Ancient rabbinical texts state that "worlds upon worlds there were before Adam was."
Before its recent rebirth at Anomalist Books, my book Worlds Before Our Own had a rather bizarre publishing history. When the book was first released in October of 1978, the initial reviews were the most scathing that I have ever received. One reviewer was so offended by my arguments for a global prehistoric civilization and my presentation of mysterious "man-made" artifacts found in the deepest, most primordial geological strata that he called for the book to be burned.
Previously, I had dealt with religious fundamentalist critics who denounced me as an agent of the devil for my explorations into the paranormal and UFOs, but I could not comprehend how a book that presented the evidence for a prehistoric, pre-Homo sapiens civilization could possibly upset a book reviewer to the extent that he would call for a book to be burned. Others followed suit and angrily declared that I had no right to write about archaeological anomalies, because such discoveries, if acknowledged, would demolish the traditional time-tables of human evolution.
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It seemed that a host of critics were highly offended by my listing sites of exposed strata of the Paleozoic era that bore clearly defined sandal prints and foot prints, thus making those "human" imprints 250-million years old. If these were not hominid tracks, then such prints certainly appear to have been made by some bipedal creature with a very human looking foot.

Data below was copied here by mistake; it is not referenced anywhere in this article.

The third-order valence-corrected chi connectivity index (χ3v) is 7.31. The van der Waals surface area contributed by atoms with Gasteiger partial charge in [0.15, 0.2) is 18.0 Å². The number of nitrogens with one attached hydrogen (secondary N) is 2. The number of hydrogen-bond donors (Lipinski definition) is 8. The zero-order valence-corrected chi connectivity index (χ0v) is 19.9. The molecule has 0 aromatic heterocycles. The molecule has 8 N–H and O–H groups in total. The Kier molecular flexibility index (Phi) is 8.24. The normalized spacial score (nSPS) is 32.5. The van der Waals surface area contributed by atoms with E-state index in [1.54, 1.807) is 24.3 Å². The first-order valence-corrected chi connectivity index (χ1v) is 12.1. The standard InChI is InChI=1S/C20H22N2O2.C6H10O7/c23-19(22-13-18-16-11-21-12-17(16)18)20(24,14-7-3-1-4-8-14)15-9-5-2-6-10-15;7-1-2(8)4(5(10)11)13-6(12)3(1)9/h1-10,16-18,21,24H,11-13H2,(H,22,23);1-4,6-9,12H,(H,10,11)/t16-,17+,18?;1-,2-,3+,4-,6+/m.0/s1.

Fossilized footprints such as this have been found throughout the planet--but perhaps especially in the southwestern United States. In addition, humanlike footprints have also been found in situ with the tracks of three-toed dinosaurs, thereby causing no end of controversy in the halls of orthodox science, for the conventional calendar of epochs has the great reptiles disappearing 60 million years before humankind's nearest ancestors even began their evolutionary trek.
Certainly, any attempt to solve the puzzle of humankind's origins is very difficult.
In April 1997, word was released of a discovery of four finely crafted hunting spears dated at 400,000 years ago that were found in a coal mine sixty miles from Hanover, Germany. The six and one-half foot spears, superbly made and weighted for precision throwing, are, according to archaeologist Hartmut Thieme, "the oldest and most complete hunting weapons ever found."
The difficulty with this discovery is that orthodox and conventional scientists have previously argued that humans did not begin hunting until 40,000 years ago.
On November 17, 2007, paleoanthropologist David Lordkipanidze's excavations at Dmanisi, Georgia, yielded skeletons of small-framed early humans 1.77 million years old. Easily the earliest hominid fossils to be discovered in Europe, the enigma of how these ancestors of humankind made their way from Africa's Great Rift Valley to the highlands at the foot of the Caucasus Mountains will not be a simple one to solve. In fact, the whole "out of Africa" theory of human migration may have to be rethought.
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